Chinese officials, in an abrupt change of emphasis, said on Saturday they welcomed discussions about currencies as part of global economic talks, but insisted Bejing alone should determine policy on the yuan.
Their openness at the Group of 20 summit in Toronto to allow at least some discussion about exchange rates represented a softer line than in recent weeks.
Beijing had said previously that debate about the yuan had no place in international forums.
But the officials, a parade of department heads from the central bank, the commerce ministry and a powerful central planning agency, also tried to shift the spotlight away from the currency, saying it was only a small piece in the bigger puzzle of how China would cut reliance on exports.
As for pressure on the exchange rate issue, I think to be precise we should call it exchange rate-related discussions, Zhang Tao, a director-general with the People's Bank of China, told a news conference at the start of the G20 summit of wealthy and emerging nations.
The G20 is for discussing macro-economic issues of mutual interest and this, of course, includes exchange rates, he said. He said China felt neither more nor less pressure about the yuan at this G20 compared with previous summits.
After weeks of calls from Washington and others for China to let its currency rise, Beijing said a week ago that it would end a de facto peg of the yuan to the dollar that had been in place for nearly two years.
A draft communique from the G20 summit welcomes China's move to make its currency more flexible and its efforts to boost domestic demand, a G20 official said.
Asked whether this was the case, Zhang told Reuters that discussions were not yet complete.
NEW GROWTH PATTERN
The central bank has emphasized that the decision to proceed with yuan reform was taken for domestic reasons, a line reiterated at the news conference by Ma Xin, a director-general with the National Development and Reform Commission, a central planning agency.
In China's economic policy today, we are most focused on transforming our pattern growth. This means that we want to reduce our reliance on exports, promote the services sector, boost domestic demand and increase people's income, Ma said.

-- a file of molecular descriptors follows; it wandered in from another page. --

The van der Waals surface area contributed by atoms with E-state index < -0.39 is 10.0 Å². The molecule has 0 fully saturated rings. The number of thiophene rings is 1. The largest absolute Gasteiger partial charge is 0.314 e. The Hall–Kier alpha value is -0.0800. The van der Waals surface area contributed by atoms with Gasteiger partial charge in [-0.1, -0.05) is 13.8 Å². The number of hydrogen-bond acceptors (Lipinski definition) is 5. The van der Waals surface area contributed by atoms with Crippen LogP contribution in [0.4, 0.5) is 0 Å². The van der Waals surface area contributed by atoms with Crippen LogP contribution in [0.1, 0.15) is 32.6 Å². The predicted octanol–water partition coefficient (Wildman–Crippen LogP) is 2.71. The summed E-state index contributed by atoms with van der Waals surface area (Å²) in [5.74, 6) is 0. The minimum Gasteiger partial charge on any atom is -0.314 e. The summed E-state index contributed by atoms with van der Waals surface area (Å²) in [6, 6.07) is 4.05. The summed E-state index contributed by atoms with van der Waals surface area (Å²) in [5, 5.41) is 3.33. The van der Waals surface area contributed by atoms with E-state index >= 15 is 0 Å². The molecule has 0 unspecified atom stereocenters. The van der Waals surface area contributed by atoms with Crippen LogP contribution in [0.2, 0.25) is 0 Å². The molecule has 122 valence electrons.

So any changes in the yuan's exchange rate are related to these domestic developments and have nothing to do with pressure from any country or international organization.
But Yu Jianhua, a director-general in the commerce ministry, cautioned that benefits from yuan reform would be less significant than many have hoped, whether in lessening pressure on China or in reshaping its economy.
If you only rely on exchange rate reform, it is very difficult to address trade imbalances or trade frictions, he said.
AUSTERITY VS STIMULUS
A key question at the G20 summit has been the pace at which countries should rein in budget deficits, with fears that overly aggressive spending cuts could imperil a fragile recovery.
It was understandable that Europe was focused on addressing its fiscal woes and that the United States was more intent on shoring up growth, since these were their most pressing problems, NDRC's Ma said.
But the debate about austerity measures versus further stimulus did not really apply to China, he said.
The government declared at the start of the year it had twin priorities of ensuring fast growth while controlling inflationary expectations, and that was still the case, he said.
We will continue to apply an active fiscal policy and appropriately loose monetary policy, but there are two additional parts to this. We will make our policies more targeted and also more flexible, Ma said.
Although Chinese inflation sped to a 19-month high in May, the government has begun to ease policy ever so slightly after dips in industrial output and investment growth suggested that the economy was past its peak.
(Editing by Chizu Nomiyama)